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Subject: rec.pets.cats: Norwegian Forest Cat Breed-FAQ

This article was archived around: 21 May 2006 04:22:48 GMT

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Archive-name: cats-faq/breeds/NFO Posting-frequency: 30 days URL: http://home.powertech.no/skogkatt/NFOfaq.html Last-modified: 14 Jul 2002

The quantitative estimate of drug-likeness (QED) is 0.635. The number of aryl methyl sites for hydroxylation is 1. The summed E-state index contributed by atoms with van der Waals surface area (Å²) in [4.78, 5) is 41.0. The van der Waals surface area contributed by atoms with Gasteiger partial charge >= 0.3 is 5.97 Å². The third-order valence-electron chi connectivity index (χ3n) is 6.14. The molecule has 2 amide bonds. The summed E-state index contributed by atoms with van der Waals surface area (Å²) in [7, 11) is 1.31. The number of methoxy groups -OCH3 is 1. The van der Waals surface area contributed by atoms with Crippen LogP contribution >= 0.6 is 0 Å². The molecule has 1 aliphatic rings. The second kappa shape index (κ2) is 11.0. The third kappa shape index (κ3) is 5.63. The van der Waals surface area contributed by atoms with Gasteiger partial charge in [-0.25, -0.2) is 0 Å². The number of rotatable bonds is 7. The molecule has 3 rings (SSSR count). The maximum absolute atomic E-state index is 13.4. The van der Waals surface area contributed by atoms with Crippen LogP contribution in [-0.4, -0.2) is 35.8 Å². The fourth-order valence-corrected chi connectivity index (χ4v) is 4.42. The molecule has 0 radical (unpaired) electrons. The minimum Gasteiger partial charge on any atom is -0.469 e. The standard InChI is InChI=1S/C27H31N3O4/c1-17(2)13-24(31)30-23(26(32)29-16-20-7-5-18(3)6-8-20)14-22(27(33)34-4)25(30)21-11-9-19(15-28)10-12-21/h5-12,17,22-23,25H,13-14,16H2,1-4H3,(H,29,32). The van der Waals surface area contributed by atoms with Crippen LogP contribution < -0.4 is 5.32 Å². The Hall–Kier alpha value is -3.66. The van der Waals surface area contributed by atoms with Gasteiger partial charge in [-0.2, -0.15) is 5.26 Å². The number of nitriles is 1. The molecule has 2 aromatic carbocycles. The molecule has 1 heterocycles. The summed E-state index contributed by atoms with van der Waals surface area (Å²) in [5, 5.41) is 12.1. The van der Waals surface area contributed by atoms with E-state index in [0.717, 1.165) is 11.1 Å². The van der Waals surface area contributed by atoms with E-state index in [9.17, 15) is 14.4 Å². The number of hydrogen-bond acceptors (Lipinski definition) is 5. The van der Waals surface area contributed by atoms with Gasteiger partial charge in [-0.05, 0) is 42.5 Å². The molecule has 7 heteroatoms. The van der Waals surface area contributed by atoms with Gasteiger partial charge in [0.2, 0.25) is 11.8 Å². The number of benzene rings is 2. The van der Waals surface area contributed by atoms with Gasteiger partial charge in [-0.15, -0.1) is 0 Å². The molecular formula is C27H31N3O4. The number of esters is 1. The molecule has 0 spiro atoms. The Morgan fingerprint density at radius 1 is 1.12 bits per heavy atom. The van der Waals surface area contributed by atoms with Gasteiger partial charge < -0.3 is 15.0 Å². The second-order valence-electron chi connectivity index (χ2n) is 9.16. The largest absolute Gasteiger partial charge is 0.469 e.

All the cat breed faqs are available as ASCII files either on rec.pets.cats or via anon ftp to rtfm.mit.edu under pub/usenet/new.answers/cats-faq/breeds/* They are also viewable on the World Wide Web at http://www.fanciers.com/breeds.html. Norwegian Forest Cat - _________________________________________________________________ Copyright 1997-2002 by Bjorn Steensrud, bjornst@powertech.no All Rights Reserved _________________________________________________________________ Like a small but beautiful version of the lynx, the Norwegian Forest Cat is part of Norway's fauna. For many of us, it is the faerie cat we chance upon while out in the wilderness. Proud - yes, of course - and with a good deal in it that is still wild, yet not aggressive, and quite prepared to be affectionate. Wegies, Norwegian Forest Cats, skaukatt - all names of that somewhat Maine Coon-like, medium-haired cat from Northern Europe. 'Skaukatt' is the Norwegian word for it, meaning literally Forest Cat. (Pronounce somewhat like scowcat but make the ow more like eow :-) It's not a wildcat, but a breed of the same species as all our domestic cats. Actually, the official name is Norsk Skogkatt/Norwegian Forest Cat/Norwegische Waldkatze/Chat des Bois Norvegien. That is, these are the names in the three official FIFe languages. In the following, the abbreviation NFO is used for this breed, it is defined in FIFe's EMS code. You'll find the code at the FIFe EMS page. Oh, by the way - Noruegako Basoetako Katua is Basque for Norwegian Forest Cat. Thought you might like to know. ( Hi, Jorge!) _________________________________________________________________ History The Skogkatt has been around for centuries. We know this because of cat descriptions in fairy tales that historians say are very old indeed. It has been described in a children's book in 1912, and the artist Olaf Gulbransson has a drawing of a grand champion type Skogkatt in his autobiography - the drawing was made about 1910. The cat fancy in Norway got started as late as 1934, and not until 1938 did anyone think of the Skogkatt as a special breed. Then, suddenly, everybody had other priorities for a while. The Skogkatt was almost forgotten until the beginning of the 1970's, when a group of fanciers started breeding programs in earnest. The people who had shown a few skaukatt in 1938 and got very favorable reactions from Danish and German judges, recruited some more breeders and got going. In fact, 1938 was when the first Pedigreed Cat club was founded in Norway - Norsk Rasekattklubb NORAK. (The Norwegian National Association of Pedigree Cats, or Norske Rasekattklubbers Riksforbund (NRR), was founded as late as 1963, and some of the founders were very interested in the Skogkatt.) FIFe international approval was given in 1977 and the cats started spreading out into the world. The first two cats exported were sold to Sweden, and the first wegies came to the US on November 29, 1979. (They were male Pan's Tigris, brown tabby, breeder Else Nylund, and female Mjavo's Sala Palmer, black and white, breeder Solveig Stenersrød, bought by Sheila Gira, Michigan, of Mycoon cattery. Thanks to the Clairs, Elsa and Susan Shaw for this info.) Side note: the cat breed is registered with the Department of Trade as exportable goods .. :-) All registered NFO cats are descended from Norwegian, Swedish, or Finnish cats, with no outcrossing allowed. Some Non-FIFe registries in Germany may also have registered novice NFOs. _________________________________________________________________ Characteristics and temperament A Skogkatt is a family member, like most cats. It is often a bit reserved with strangers, but usually gentle, friendly cats. Most are not lap cats. Maybe just as well, the males can weigh 10 kg. Head-bumping and chin-scratching is of course a must, but with some restraint - you don't have to pet them _all_ the time. He'll tell you, quietly, when it is needed. (If you ignore him, he'll get louder :-) They climb well, and I can confirm that they can even climb down from trees headfirst ... Sylvester just got down off a walnut tree where he'd been chasing a pigeon. There's also evidence that outdoor cats who live near streams _do_ fish ! _________________________________________________________________ Description A relatively large cat, with hind legs longer than front legs. Double coat; a thick, woolly undercoat with a coarse, glossy overcoat. Triangular face, straight profile, tufted ears. _________________________________________________________________ Is this Breed for Me? Yes :-) If you like a cat that bonds to you and likes being with you, that is not overly demonstrative, needing to be petted and pampered most of your time, that doesn't talk all the time - only when something _needs_ to be said - that loves the outdoors - and can stand a cold climate, yet lives quietly indoors if you live in a place where that is necessary - that _looks_ like a cat should :-) (pardon me) yes, it's for you. _________________________________________________________________ Care and Training The semilong fur sometimes needs brushing and even combing, but mostly the cat can handle its fur on its own. It may need help in getting twigs and other debris out, though. The common wire brushes should be used when the cat is shedding, to help prevent hairballs. Otherwise, brush once or twice a week with a bristle brush. The fur _can_ get knotty and tangled, and you may have to use blunt scissors to get the nastiest knots out, but unlike some longhair breeds you don't need to brush & comb twice a day to avoid knots. Training ? Well, a breeder I know says she trains her cats to heel and takes them for walks -- mine have so far trained _me_ :-) except that they've learned very quickly to stay off tables and use only the approved scratching post. Other breeders also report that they train easily. Early literature claims that they are very intelligent cats. ( One of my favourite kitten pictures shows a 3-weeks old kitten with the caption: Norwegian Forest Cat - long-legged, agile, intelligent and brave - but not quite yet.) _________________________________________________________________ Special Medical Concerns A very few NFOs in North America carry a recessive gene for a disease known as Glycogen Storage Disease IV - GSD IV. This caught the interest of researchers because the exact same condition occurs in humans. Fortunately for the cats, a blood test can reveal the presence of this gene, and thanks to the efforts of the breeders in the US and Canada this could be bred out altogether. Some cases of an eye defect, RD - Retinal Dysplasia, have also been reported. This shows up as spots on the retina, but is not progressive. That is, thhe cat's vision does not get worde with time, as with PRA. Finally, breeders are starting to have their cats scanned with ultra- sound for PKD - Polycystic Kidney Disease. I have as yet no information about whether it occurs in NFO at all. _________________________________________________________________ Frequently Asked Questions Is this a large breed ? Yes, medium to large. They don't seem to get quite as large as the Maine Coon, though, males generally weigh 6 to 10 kg and the females only half as much. This can be a hazard to the cat, we sometimes hear of cats that get shot at because they're mistaken for lynx -- seems those hunters need glasses if they can't see the cat's long tail. And lynx _are_ about twice as big ! ( That's 'Lynx lynx', weighing on the average 20 kg at a length of just over 1 m ). The conversion to US units is left as an exercise for the reader :-) Also note that the size varies widely. Are they really a natural breed ? Yes. Cats arrived in Norway probably around 1000 AD, and it is entirely possible that the ancestors of the skaukatt are Turkish longhairs - since several Byzantine emperors had Scandinavian guards - the vaeringer. Cats have been farm animals ever since, usually living outdoors with shelter wherever they could find it in the barns and stables. Possibly the skaukatt _evolved_ here, since it is very well adapted to such a life. There is speculation that the Maine Coon, the Siberian, the Turkish longhairs and the skaukatt are related, having a common ancestral basis somewhere, but this is still just speculation. It may equally likely be a case of parallel evolution under similar living conditions. Isn't there a lot of trouble with that long coat? Not at all. Just brush thoroughly and comb it, once a week or so. As with any cat, check the coat for lumps when you pet it so you can remove lumps as and if they form. Mostly the cat can handle its coat without help, solid-coloured cats may need a little now and then. There _are_ some cats whose coat mat more easily than others, but they do not need a lot of grooming. In fact, a Norwegian Forest Cat should never require a bath, unless there's been an accident of some sort. Yes, some associations fault the cats for oily fur - which we Norwegians consider a feature of the cats. It _should_ be a little oily, dry coat is a fault according to the standard. See also Care and Training, above. I live in Scandinavia and see similar cats outdoors - are they related? Most probably what you see are the cats that formed the foundation of this breed. There has been some work done to "open the books" again, but more information is needed. There are cats Out There that are just like NFOs, all they lack is the paperwork. You are not likely to find such cats outside the Nordic countries. Is it true that their fur is waterproof? For all practical purposes, yes, it is waterproof. Steve & Louise Clair, of Maineline Cattery, report: "Based on our experience of bathing a Forest Cat before a show... their top layer of fur is as close to waterproof as you can get. It is very hard to get the animal wet to the skin." This may be why a breeder friend of mine does not want cats with white paws. Normally she does not bathe the cats - but white paws on an outdoor cat _must_ be cleaned before a show :-) Are they strictly outdoor cats? No, they make perfectly good indoor cats. They do need room, though, being large, heavy cats - and parts of normal cat behavior indoors are those sudden rushes off in all directions, to work off energy. However, you should decide indoor/outdoor when you get your cat. A cat who has never been outside might be terrified to go out, and one who has lived outside for years might not want to stay indoors all the time ! Many, if not most, breeders have outside enclosures where the cats are safe while still enjoying the outdoors. So what's the difference between Maine Coon cats and Norwegian Forest Cats? The Maine Coons are rectangular where the wegies have longer hind legs. The head shape is different, and there is a marked difference in the fur texture - the Maine Coons have a silky outer coat while the Skogkatt have a coarse coat of quite stiff hairs. The agouti colors - i.e. the tabbies - seem to have a thicker, softer fur than the solid colored cats, unlike the Maine Coons who have the same texture for all patterns/colors. See also below, the Clairs have collected a concise list of differences. I have a Norwegian Forest Kitten, can you suggest ... ...a Norwegian name for it? Certainly! Here are three lists of names. One is mostly for females: http://home.powertech.no/skogkatt/female.html , another for males: http://home.powertech.no/skogkatt/male.html, and the third is a list of more than 1700 names taken from a database of cats - with cattery names removed : http://home.powertech.no/skogkatt/names.html Can you tell me whether my cat is a Norwegian Forest Cat? No. Basically, if you don't have the registration papers or other documentation from the breeder, you cannot call it a Norwegian Forest Cat. Sorry, but there is only a very, very small chance that your cat is a real NFO that somehow got lost and found a home with you. Don't worry about it, just enjoy the cat! _________________________________________________________________ What's this about X-colours? In 1989, the FIFe General Assembly changed the NFO standard to exclude certain colours. From the beginning, all colours and patterns except pointed ("himalayan") patterns were accepted. It was felt that the colours chocolate and lilac would indicate illegal outcrossing to other breeds, and in 1994, cinnamon and fawn were added to the colours not recognized in NFO. In FIFe, Norwegian Forest Cats with these colours may be registered and bred, but not shown in competition. The EMS code for not recognized colour is "x" - for example, o is cinnamon, so a cinnamon blotched tabby NFO would be NFO xo 22. The first NFO showing an x-colour - as far as we know - was born in Sweden in 1992 and was one lilac spotted tabby and a chocolate blotched tabby. Later, chocolate cats have turned up in Norway. The controversy surrounding the x-cats concerns how these colours got into the breed. Some maintain that breeders have cheated and outcrossed to Oriental cats - we know that this has happened in Germany - while others say that such outcrossing happened before the novice books were closed and was done entirely on the cats' own initiative. There is a research project in the works trying to develop genome maps for the NFO, also trying to show differences between regular and x-coloured cats. The project is being watched with great interest by NFO breeders all over the world. _____________________________________________________________________ International NFO clubs and addresses Belgium Renée Weissbach 7 Rue Scheutveld, B-1070 Brussels, Belgium tel.: +32 (0) 2 522 77 54, fax.: +32 (0) 2 524 44 17 http://www.titrans-cattery.com/ Canada Correspondents for Canadian breeders: Lorraine and Don Forsyth http://www.catsincanada.com/breeds/norwegian.html Denmark Norsk Skovkattering http://www.norskskovkat.dk/ Norway Norsk Skogkattring Postboks 693 Sentrum N-0106 Oslo, Norway http://home.powertech.no/skogkatt/ http://www.skogkatt.org/ Sweden Skogkattslingan http://skogkattslingan.com/ Skogkattens vänner i Södra Sverige - SVISS http://home.swipnet.se/sviss Skogkattklubben Birka http://www.algonet.se/~birka Finland Norski ry, Norwegian Forest Cat Club in Finland http://www.kolumbus.fi/norski/ SMERRY http://www.sci.fi/~smerry France Association International de la Défense du Skogkatt http://perso.wanadoo.fr/skogkatt-norvegien/ Association France Skogkatt http://www.multimania.com/franceskogkatt Club des Chats des Forêts Norvégiennes (CCFN) http://ccfn.free.fr Germany Interessengemeinschaft Norwegische Waldkatzen im 1. DEKZV e.V. http://www.IG-Norwegische-Waldkatzen.de Waldkatzen-Club E.V. http://www.waldkatzenclub.de Unabhängige Interessengemeinschaft Norwegische Waldkatzen http://www.hallo-norweger.de/ Iceland Skogarkattaklubbur Islands http://www.if.is/~krissi/ Italy Norsk Skogkattring Italia e-mail norski@felis.net Netherlands Noorseboskattenkring http://home.wxs.nl./~noorseboskattenkring De Noorman http://www.denoorman.nl/ Poland NFO Breed Club http://cat.fs.com.pl/~nfoclub South Africa Ratatosk Norwegian Forest Cats http://www.geocities.com/heartland/ridge/5176 Spain Asociacion Skogkatt Iberia http://teleline.terra.es/personal2/iberkatt Club Espanol del Bosque de Noruega http://www.bosquedenoruega.com/cebn Switzerland Interessengemeinschaft Norwegische Waldkatzenzüchter der Schweiz (IGNS) http://www.afra.ch/forestcats Swiss Skogkatt http://www.swissskogkatt.ch United Kingdom Skogkatt International - operates a database of NFO photos and pedigrees. Quarterly magazine. http://www.skogkatt.co.uk/ Norwegian Forest Cat Breeder Club Great Britain http://www.catbreeder.co.uk/sites/nfcc Viking Cat Club (FIFe) http://www.vikingcatclub.co.uk/ Europe, elsewhere International Skogkatt Secretary Paula Swepston http://ourworld.compuserve.com/homepages/L_P_swepston/issint.htm USA Norwegian Forest Cat Fanciers' Association (NFCFA) http://www.forestcats.net Mexico No club yet, two breeders that I know of: http://webs.demasiado.com/felinos/index.html http://www.felisvikingos.de/ Japan http://www.atelierbelle.com/ad/pet/nfc/fanciers.htm http://www.skogkatt.co.uk/NFO/Online_Breeders/Japan/ South Korea http://user.chollian.net/~vejev2/home.htm with more NFO-links in Korean. I'd like to add addresses to other associations here, please email me ! ( bjornst@powertech.no ) _________________________________________________________________ Finding a Breeder The best way is to go to a show! This has the added advantage that you get to see the cats in person, and talk to the exhibitors and breeders to find out more about what the cats are like. If you're not familiar with cat shows, you should note that as breeders may be extremely busy at the show, they will often leave calling cards on top of the cages - pick up a card and phone them later. Also, check the ads in the cat fancy magazines- 'Cats' and 'Cat Fancy', for example. The online breeder list is a good place to try. A long list of breeders in Norway and a few in Sweden is available, as well as a list of kittens available from these breeders. _________________________________________________________________ Breed standard The official description says : HEAD: Triangular, where all sides are equally long; with good height when seen in profile; forehead slightly rounded; long, straight profile without break in line (no stop) Chin: Firm. EARS: Shape: large, with good width at the base; pointed tips; with lynx-like tufts and long hair out of the ears Placement:high and open, so that the outer lines of the ears follow the line of the head down to the chin EYES: Shape: Large and oval, well opened, set slightly oblique Expression: alert expression Colour: All colours permitted, regardless of coat colour. BODY: Structure: long, strongly built; solid bone structure =09 LEGS: strong, high on legs, hind legs higher than the front legs Paws: large, round, in proportion to the leg TAIL: long and bushy, should reach at least to the shoulderblades, but preferably to the neck. COAT: Structure: Semilong. The woolly undercoat is covered by a smooth, water repellant uppercoat which consists of long, coarse and glossy hair covering the back and the sides. A fully coated cat has a shirtfront, a full frill and knickerbockers COLOUR: All colours allowed, including all colours with white, except pointed patterns and chocolate, lilac, cinnamon, and fawn. Any amount of white is allowed, i.e. white blaze, white locket, white chest, white on the belly, white on the paws, etc FAULTS: General: too small and finely built cats Head: round or square head; profile with a break (stop) Ears: small ears set too widely apart set too close together Legs: short legs thin legs Tail: short tail Coat: dry coat; knotted with lumps too silky Scale of points: Total 100 points Head: general shape, nose, profile, jaw and teeth, chin: 20 Ears: shape size and placement : 10 Eyes: shape, expression : 5 Body: shape, size, bone structure, legs, shape of paws : 25 Tail: length and shape: 10 Coat: quality and texture, length: 25 Condition: 5 Remarks : Coat is evaluated only on texture and quality Very slow maturing of this breed should be taken into account Mature males may have broader heads than females Length of coat and density of undercoat vary with the seasons Kittens can take up to six months of age to develop guardhairs _________________________________________________________________ The Clairs' comparison list: The Norwegian Forest Cat and Maine Coon Cat Comparison There is one common bond between the Norwegian Forest Cat and the Maine Coon Cat: They both evolved from domesticated cats that lived in very cold climates. They are similar, yet very different. Both are very intelligent and affectionate, being very people oriented, but the Norwegian Forest Cat is more demanding of affection. In appearance the Maine Coon is a long cat with a rectangular body and a feral look, while the Norwegian Forest Cat is medium in length, more square in shape with a sweeter expression. The following is a general description of these two breeds, which is based on their (TICA) standards and is to be used as a guide only _ Norwegian Forest Cat........................ Maine Coon Cat HEAD Triangular ................................. Wedge shaped with a square muzzle PROFILE Straight ........................... Gentle curve EYES Almond Shaped.......................... Large, wide open EARS Outer edge of the........................... Set high on top of the ear follows the line ....................... head, not more than of the head down to......................... an ears width apart the chin, completing the triangle BODY Medium in length,...................... Long, rectangular square in appearance LEGS Hind legs higher....................... Medium in length than front legs TAIL Long and bushy, as.......................... Long and flowing, as long as the body ........................... long as the body COAT Distinctive double.......................... Silky, shaggy, uneven coat, long guard ........................... coat with a slight hairs covering a ........................... undercoat woolly undercoat RUFF When mature a ......................... Moderate frontal ruff profuse ruff develops around the ........... develops around the neck neck _________________________________________________________________ REFERENCES and THANKS! The Forest Cat Circle mentioned above, has published an illustrated leaflet that is quoted briefly here, it is available in English ,Fran=87ais, Deutsch, and Norsk. Else Nylund, of Pan's cattery, and Susan Shaw, Nissekatt cattery, provided historical information, Steve & Louise Clair gave excellent descriptions and comparisons. Thanks to the people of the Fancier's list for advice, questions and suggestions! please e-mail comments, suggestions, questions to : bjornst@powertech.no _________________________________________________________________ Norwegian Forest Cat FAQ Bjorn Steensrud, bjornst@powertech.no Last modified: Sun Jul 14 2002